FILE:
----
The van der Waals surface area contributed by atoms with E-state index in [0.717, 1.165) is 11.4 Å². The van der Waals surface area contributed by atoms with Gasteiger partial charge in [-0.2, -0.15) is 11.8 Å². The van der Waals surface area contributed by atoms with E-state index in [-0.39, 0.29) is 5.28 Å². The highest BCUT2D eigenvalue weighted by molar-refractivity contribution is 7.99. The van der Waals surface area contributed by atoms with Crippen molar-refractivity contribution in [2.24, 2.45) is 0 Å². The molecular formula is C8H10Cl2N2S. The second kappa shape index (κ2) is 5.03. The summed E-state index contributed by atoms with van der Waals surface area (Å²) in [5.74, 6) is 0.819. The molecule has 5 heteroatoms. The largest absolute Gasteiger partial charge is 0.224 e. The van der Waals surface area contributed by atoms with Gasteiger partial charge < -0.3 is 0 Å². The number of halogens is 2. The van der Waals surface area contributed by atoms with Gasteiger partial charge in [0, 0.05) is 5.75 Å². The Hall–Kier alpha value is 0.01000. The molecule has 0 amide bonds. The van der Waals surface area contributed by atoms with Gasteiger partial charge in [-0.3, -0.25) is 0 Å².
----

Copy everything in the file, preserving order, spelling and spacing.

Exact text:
The van der Waals surface area contributed by atoms with E-state index in [0.717, 1.165) is 11.4 Å². The van der Waals surface area contributed by atoms with Gasteiger partial charge in [-0.2, -0.15) is 11.8 Å². The van der Waals surface area contributed by atoms with E-state index in [-0.39, 0.29) is 5.28 Å². The highest BCUT2D eigenvalue weighted by molar-refractivity contribution is 7.99. The van der Waals surface area contributed by atoms with Crippen molar-refractivity contribution in [2.24, 2.45) is 0 Å². The molecular formula is C8H10Cl2N2S. The second kappa shape index (κ2) is 5.03. The summed E-state index contributed by atoms with van der Waals surface area (Å²) in [5.74, 6) is 0.819. The molecule has 5 heteroatoms. The largest absolute Gasteiger partial charge is 0.224 e. The van der Waals surface area contributed by atoms with Gasteiger partial charge < -0.3 is 0 Å². The number of halogens is 2. The van der Waals surface area contributed by atoms with Gasteiger partial charge in [0, 0.05) is 5.75 Å². The Hall–Kier alpha value is 0.01000. The molecule has 0 amide bonds. The van der Waals surface area contributed by atoms with Gasteiger partial charge in [-0.3, -0.25) is 0 Å².